UC to host annual jobs, internships fair
Ben Mehic, Managing News Editor
Before graduating in 2012 from Utica College, Sarah Garramone attended a career services event with prospective employers. Without a clear career path, Garramone was nervous. But that didn’t stop her from appearing.
Now, Garramone is a career counselor at UC, helping students on campus with planning their futures. On Wednesday, March 8 from 1 p.m. to 3 p.m. in the Library Concourse, career services will be hosting a job and internship fair – just as they did when Garramone went to UC.
Upstate Cerebral Palsy, The Arc, Verizon and dozens of others will have representatives at the event.
Garramone, who was a psychology major, attended the annual event, even though she didn’t have any real intentions of pursuing a career or internship at the time.
Still, she felt it was a positive experience because she got out of her comfort zone.
“I remember talking to employers and feeling happy that I went,” Garramon said. “Sometimes, it’s hard to get in contact with people from certain companies. You send emails, try to look for one and it’s difficult to figure out. But this was a good way to make that connection.”
Nowadays, students might not feel as compelled to attend an in-person event since employers are focusing on recruiting online. Garramone still thinks there’s reasons for students to physically present themselves, though.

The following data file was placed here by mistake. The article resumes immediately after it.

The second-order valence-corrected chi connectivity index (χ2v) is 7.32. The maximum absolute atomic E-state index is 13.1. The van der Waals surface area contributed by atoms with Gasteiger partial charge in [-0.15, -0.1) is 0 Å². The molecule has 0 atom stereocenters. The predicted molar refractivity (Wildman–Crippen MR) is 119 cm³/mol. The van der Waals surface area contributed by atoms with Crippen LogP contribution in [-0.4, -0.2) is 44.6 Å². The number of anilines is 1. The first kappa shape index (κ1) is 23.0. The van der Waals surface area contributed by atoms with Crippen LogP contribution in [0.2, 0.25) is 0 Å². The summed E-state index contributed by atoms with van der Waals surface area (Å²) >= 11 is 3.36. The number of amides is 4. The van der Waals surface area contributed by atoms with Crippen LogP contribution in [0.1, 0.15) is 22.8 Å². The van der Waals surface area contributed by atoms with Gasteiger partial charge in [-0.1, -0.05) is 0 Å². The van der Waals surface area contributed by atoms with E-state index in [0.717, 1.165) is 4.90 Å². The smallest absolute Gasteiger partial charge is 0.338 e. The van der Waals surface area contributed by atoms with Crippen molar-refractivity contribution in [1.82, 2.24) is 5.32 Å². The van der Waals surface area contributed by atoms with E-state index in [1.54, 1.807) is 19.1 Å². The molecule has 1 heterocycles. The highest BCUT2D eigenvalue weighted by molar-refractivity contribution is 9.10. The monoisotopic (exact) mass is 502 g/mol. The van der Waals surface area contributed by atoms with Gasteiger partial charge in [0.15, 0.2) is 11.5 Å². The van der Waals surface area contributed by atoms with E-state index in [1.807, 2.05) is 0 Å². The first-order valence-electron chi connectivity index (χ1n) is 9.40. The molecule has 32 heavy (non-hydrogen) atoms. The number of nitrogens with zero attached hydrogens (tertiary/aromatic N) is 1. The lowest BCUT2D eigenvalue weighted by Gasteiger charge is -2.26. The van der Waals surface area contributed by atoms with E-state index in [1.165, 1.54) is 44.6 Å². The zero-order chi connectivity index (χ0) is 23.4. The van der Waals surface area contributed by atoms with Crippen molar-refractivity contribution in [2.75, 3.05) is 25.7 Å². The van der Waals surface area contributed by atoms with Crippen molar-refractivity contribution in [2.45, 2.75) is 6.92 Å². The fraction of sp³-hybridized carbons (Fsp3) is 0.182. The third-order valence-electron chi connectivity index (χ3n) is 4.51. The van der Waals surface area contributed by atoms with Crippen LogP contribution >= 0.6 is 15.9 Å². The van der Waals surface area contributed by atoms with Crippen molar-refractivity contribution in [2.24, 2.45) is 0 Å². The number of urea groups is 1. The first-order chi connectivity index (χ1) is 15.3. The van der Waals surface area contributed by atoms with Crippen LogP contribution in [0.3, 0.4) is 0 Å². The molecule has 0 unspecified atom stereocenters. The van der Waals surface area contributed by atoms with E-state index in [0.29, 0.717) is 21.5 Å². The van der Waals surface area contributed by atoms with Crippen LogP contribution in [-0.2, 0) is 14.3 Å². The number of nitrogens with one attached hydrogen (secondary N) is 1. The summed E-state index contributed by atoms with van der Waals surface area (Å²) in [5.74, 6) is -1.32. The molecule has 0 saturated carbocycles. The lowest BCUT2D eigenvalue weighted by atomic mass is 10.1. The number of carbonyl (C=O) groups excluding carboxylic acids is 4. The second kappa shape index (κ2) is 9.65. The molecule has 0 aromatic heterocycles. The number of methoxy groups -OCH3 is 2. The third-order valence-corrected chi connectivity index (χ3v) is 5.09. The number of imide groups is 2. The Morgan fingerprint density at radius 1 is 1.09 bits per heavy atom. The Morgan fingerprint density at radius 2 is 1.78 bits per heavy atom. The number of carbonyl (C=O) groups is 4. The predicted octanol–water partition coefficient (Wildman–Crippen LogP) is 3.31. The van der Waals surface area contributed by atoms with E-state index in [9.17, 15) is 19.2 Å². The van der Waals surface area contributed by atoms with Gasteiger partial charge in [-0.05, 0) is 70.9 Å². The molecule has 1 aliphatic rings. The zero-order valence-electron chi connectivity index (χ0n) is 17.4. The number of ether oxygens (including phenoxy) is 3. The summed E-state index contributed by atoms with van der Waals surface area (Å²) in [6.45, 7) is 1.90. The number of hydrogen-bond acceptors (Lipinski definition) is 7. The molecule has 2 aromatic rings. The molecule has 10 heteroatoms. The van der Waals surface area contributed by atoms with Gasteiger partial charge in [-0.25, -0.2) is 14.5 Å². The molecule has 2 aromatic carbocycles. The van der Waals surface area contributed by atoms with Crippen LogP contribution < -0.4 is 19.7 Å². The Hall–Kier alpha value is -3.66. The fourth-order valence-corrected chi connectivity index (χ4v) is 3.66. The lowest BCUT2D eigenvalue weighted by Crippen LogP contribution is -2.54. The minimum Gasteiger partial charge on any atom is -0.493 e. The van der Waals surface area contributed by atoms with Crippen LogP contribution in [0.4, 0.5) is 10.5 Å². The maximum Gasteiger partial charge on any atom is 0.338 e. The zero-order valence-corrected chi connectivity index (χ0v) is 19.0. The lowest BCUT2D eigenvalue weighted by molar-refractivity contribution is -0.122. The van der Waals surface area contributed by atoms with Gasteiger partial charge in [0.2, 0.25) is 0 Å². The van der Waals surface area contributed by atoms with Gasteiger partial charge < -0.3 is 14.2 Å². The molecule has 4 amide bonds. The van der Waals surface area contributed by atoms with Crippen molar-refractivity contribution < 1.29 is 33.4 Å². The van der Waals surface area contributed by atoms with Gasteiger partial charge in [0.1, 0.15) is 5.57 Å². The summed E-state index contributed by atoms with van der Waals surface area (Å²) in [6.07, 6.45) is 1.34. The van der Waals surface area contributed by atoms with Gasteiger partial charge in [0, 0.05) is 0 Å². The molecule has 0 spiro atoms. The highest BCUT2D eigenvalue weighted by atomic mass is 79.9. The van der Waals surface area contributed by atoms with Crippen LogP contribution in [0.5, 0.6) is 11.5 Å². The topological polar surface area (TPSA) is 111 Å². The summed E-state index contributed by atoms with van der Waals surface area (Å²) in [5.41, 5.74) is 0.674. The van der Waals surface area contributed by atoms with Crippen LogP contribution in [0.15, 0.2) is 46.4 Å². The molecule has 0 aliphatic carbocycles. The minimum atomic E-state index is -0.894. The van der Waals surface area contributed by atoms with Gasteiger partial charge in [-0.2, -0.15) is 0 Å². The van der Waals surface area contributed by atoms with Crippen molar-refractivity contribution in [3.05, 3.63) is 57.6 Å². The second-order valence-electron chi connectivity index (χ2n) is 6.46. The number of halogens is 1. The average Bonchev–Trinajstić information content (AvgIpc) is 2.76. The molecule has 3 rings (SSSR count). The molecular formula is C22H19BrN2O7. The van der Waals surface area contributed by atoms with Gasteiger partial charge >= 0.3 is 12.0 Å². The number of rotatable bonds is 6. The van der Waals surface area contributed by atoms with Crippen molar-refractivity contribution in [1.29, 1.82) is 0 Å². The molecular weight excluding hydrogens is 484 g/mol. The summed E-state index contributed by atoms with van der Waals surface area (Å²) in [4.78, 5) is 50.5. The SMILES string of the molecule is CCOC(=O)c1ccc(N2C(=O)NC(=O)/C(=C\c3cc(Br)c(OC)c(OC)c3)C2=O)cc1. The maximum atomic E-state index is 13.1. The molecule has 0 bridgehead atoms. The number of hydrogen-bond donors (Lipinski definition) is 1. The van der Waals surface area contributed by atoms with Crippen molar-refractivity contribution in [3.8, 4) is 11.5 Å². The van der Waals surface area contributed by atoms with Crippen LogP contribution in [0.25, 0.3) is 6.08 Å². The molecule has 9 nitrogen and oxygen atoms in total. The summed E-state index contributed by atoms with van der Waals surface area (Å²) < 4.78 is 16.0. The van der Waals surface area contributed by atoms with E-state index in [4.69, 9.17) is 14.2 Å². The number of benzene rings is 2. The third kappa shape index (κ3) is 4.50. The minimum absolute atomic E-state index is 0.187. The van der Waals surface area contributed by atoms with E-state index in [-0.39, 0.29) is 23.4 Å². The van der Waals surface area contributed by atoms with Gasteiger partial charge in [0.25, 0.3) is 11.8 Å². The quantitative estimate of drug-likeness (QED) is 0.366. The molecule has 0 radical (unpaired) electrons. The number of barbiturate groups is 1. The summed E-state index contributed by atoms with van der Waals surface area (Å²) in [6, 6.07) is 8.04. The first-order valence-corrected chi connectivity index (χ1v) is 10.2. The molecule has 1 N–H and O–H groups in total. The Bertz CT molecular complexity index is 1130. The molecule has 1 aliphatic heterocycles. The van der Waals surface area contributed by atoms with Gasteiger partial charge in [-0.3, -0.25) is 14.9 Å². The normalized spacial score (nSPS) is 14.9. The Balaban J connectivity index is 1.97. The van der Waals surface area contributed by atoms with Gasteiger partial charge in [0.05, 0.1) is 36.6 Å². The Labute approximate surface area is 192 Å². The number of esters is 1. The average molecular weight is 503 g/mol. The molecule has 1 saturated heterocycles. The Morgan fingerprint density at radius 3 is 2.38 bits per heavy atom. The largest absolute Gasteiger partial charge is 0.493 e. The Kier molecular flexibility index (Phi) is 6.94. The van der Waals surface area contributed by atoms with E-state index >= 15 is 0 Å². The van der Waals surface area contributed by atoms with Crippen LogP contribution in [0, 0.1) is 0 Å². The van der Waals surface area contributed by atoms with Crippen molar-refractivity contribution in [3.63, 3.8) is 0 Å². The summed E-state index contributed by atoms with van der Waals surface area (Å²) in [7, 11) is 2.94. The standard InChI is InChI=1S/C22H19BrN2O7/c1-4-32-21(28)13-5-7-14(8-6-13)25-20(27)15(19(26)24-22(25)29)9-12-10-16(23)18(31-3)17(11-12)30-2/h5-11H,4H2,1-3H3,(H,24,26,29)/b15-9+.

“It’s a great opportunity for students to connect with employers all in one place,” Garramone said. “I can’t think of any other time where students can be in one location with employers who are waiting to talk to them. Some people might not think it’s useful with networking and LinkedIn, but employers are still recruiting students and want to be there with them.”
Employers are often hesitant to hire students right out of college because they lack experience. Internships can be the difference maker, as they allow students to get a feel for how the professional world operates.
In 2010, Garramone landed her first internship at ADHD & Autism Psychological Services and Advocacy – something that changed the way she looked at professional employment.
“I didn’t know what to expect,” Garramone said. “I thought it was eye-opening to be in a professional environment. You learn a lot about basic professionalism. All of the experiences become transferable to what you end up doing. My internship, just working with other professionals, taught me how to be around numerous personalities.”
Garramone said students can benefit from going to the fair, even if they don’t come out with an internship or job. It gives students the chance to present themselves professionally, collaborate with others and mingle with peers.
“If you’re going to go, go with purpose,” Garramone said. “Be ready. Be prepared.”
Students who do attend are asked to dress professionally and bring copies of their resumes. Attendees are entered to win a $150 Amazon gift card. Free headshots will also be provided.